Apple is open sourcing Swift in late 2015 and is going to provide a compiler + libraries for iOS/OSX and Linux!!!

This brings some interesting implications, given that Swift is:

  1. safe via static type inference and use of optionals
  2. fast and is compiled to LLVM bytecode for deployment
  3. scriptable b/c it can also run in an interpreted mode for development
  4. multi-paradigm and borrows heavily from modern developments in Object Oriented Programming, Functional Programming, and Generic Programming
  5. interactive and fun using Playgrounds
  6. concise via a modern, expressive syntax

This means in the very near future using Swift one could:

  1. Develop a native iOS app
  2. Develop a backend on Linux (though unclear concurrency paradigm)
  3. Develop for Android which runs Linux underneath (though Android APIs would have to be bridged)
  4. Develop a web front-end (once somebody inevitably creates a Swift to...

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Integrating Stripe on iOS Apps using Swift & Apple Pay

A supplement to Stripe’s iOS Integration tutorial.

Note: There are three ways to collect card information:

  1. Use Apple Pay framework to access stored payment information
  2. Use Stripe’s pre-built form components, to collect credit card details
  3. Build your own credit card form from scratch

Step 1: Install Stripe Cocapod

CocoaPods is a common library dependency management tool for iOS development. To use the Stripe CocoaPods, simply add the following to your Podfile and run pod install:

pod 'Stripe'

Note: be sure to use the .xcworkspace to open your project in Xcode instead of the .xcproject.

Step 2: Create Objective-C to Swift Bridging Header

  1. In the menu click File > New > File > (iOS or OSX) > Source > Header File
  2. Click Next
  3. Name the file “bridge”
  4. Click Create
  5. Select the Project folder and navigate to Build Settings. Then use the search field to locate to Objective-C Bridging...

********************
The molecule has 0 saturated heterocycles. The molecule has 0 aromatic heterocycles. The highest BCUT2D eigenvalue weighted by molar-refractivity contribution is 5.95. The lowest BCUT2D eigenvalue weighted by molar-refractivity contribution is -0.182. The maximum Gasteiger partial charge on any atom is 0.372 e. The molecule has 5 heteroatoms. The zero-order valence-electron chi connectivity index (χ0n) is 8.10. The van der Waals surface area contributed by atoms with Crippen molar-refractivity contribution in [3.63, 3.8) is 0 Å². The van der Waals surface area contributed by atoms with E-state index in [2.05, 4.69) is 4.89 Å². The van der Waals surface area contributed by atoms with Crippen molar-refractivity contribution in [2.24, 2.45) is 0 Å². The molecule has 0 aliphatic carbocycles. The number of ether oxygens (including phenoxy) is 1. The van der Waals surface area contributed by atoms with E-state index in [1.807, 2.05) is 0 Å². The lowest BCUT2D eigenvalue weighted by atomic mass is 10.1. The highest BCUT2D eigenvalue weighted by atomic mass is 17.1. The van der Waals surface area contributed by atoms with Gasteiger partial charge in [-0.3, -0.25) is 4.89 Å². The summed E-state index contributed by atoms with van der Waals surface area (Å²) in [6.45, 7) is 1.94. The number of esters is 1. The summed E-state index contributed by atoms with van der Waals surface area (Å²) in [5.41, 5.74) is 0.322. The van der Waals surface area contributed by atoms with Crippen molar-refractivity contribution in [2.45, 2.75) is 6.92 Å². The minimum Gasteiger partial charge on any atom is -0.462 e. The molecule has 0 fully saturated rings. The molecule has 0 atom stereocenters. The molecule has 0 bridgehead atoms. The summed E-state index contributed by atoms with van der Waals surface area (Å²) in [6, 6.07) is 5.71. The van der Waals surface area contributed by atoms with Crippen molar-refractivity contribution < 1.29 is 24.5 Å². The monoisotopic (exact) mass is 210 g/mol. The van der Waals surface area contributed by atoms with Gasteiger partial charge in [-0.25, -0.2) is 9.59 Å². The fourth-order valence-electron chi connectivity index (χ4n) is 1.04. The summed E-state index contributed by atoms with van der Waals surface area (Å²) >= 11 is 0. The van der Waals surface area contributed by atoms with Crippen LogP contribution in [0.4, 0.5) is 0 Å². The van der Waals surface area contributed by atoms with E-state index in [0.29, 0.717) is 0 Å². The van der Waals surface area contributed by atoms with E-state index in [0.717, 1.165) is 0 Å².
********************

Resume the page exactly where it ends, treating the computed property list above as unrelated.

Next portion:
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Thoughts on Public and Private Market Investing

The grand unified theory of putting money to work

While I love trying to beat the market as a theoretical challenge, you’re better off putting your money in Wealthfront. -Brad

During a recent conversation on software development and programming languages with the awesome people at Capstory, I mentioned that I was spending my free time learning more Python in order to leverage into some interesting algorithmic trading strategies.

That was when Brad, astutely pointed out that unless you are James Simons (Ph.D. mathematics by 23, former code breaker for the NSA, and head of the world’s most secretive/profitable quant hedge fund Renaissance Technologies), you are better off investing in Wealthfront, a great variant of the low cost diversified portfolio.

I want to dissect this statement a little more and the assumptions behind it for my own benefit and hopefully for that of my readers:


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The Future of Programming

It seems to me that there have been two really clean, consistent models of programming so far: the C model and the Lisp model. These two seem points of high ground, with swampy lowlands between them. As computers have grown more powerful, the new languages being developed have been moving steadily toward the Lisp model. A popular recipe for new programming languages in the past 20 years has been to take the C model of computing and add to it, piecemeal, parts taken from the Lisp model, like runtime typing and garbage collection. -Paul Graham

I have done a lot of introspection recently on programming language design as I’ve learned Swift and become familiar with other languages including Objective-C, Javascript, Java, Ruby, Python, Go, Haskell, Clojure, Elixir and Elm. When I read the above quote by PG in his paper “The Roots of Lisp” my introspection finally gave way to some clarity...